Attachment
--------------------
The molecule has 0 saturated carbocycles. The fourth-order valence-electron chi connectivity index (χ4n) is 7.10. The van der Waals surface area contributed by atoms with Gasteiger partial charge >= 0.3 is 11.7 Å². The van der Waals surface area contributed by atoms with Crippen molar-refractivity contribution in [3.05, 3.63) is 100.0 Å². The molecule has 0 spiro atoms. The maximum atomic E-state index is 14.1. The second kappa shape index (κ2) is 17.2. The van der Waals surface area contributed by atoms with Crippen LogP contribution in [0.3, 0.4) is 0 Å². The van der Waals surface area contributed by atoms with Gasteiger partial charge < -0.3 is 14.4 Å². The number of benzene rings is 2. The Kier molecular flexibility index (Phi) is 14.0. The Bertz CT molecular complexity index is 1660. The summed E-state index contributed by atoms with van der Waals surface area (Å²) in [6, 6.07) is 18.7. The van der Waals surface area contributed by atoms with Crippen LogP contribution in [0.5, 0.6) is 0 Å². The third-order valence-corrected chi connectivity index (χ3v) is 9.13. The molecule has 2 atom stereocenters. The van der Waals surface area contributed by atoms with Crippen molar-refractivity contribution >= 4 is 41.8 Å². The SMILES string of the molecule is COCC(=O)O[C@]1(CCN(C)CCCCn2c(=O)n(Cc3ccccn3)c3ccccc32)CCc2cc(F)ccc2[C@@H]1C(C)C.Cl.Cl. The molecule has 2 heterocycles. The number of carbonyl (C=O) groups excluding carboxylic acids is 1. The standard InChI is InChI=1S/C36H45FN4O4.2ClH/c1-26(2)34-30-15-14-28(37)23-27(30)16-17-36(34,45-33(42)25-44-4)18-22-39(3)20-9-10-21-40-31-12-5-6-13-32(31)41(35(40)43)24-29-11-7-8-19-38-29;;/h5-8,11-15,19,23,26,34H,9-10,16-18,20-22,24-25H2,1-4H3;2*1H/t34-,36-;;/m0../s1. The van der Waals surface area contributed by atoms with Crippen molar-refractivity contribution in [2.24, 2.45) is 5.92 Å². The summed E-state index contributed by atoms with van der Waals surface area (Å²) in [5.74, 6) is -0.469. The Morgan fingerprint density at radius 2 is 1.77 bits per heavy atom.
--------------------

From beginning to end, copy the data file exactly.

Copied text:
The molecule has 0 saturated carbocycles. The fourth-order valence-electron chi connectivity index (χ4n) is 7.10. The van der Waals surface area contributed by atoms with Gasteiger partial charge >= 0.3 is 11.7 Å². The van der Waals surface area contributed by atoms with Crippen molar-refractivity contribution in [3.05, 3.63) is 100.0 Å². The molecule has 0 spiro atoms. The maximum atomic E-state index is 14.1. The second kappa shape index (κ2) is 17.2. The van der Waals surface area contributed by atoms with Crippen LogP contribution in [0.3, 0.4) is 0 Å². The van der Waals surface area contributed by atoms with Gasteiger partial charge < -0.3 is 14.4 Å². The number of benzene rings is 2. The Kier molecular flexibility index (Phi) is 14.0. The Bertz CT molecular complexity index is 1660. The summed E-state index contributed by atoms with van der Waals surface area (Å²) in [6, 6.07) is 18.7. The van der Waals surface area contributed by atoms with Crippen LogP contribution in [0.5, 0.6) is 0 Å². The third-order valence-corrected chi connectivity index (χ3v) is 9.13. The molecule has 2 atom stereocenters. The van der Waals surface area contributed by atoms with Crippen molar-refractivity contribution >= 4 is 41.8 Å². The SMILES string of the molecule is COCC(=O)O[C@]1(CCN(C)CCCCn2c(=O)n(Cc3ccccn3)c3ccccc32)CCc2cc(F)ccc2[C@@H]1C(C)C.Cl.Cl. The molecule has 2 heterocycles. The number of carbonyl (C=O) groups excluding carboxylic acids is 1. The standard InChI is InChI=1S/C36H45FN4O4.2ClH/c1-26(2)34-30-15-14-28(37)23-27(30)16-17-36(34,45-33(42)25-44-4)18-22-39(3)20-9-10-21-40-31-12-5-6-13-32(31)41(35(40)43)24-29-11-7-8-19-38-29;;/h5-8,11-15,19,23,26,34H,9-10,16-18,20-22,24-25H2,1-4H3;2*1H/t34-,36-;;/m0../s1. The van der Waals surface area contributed by atoms with Crippen molar-refractivity contribution in [2.24, 2.45) is 5.92 Å². The summed E-state index contributed by atoms with van der Waals surface area (Å²) in [5.74, 6) is -0.469. The Morgan fingerprint density at radius 2 is 1.77 bits per heavy atom.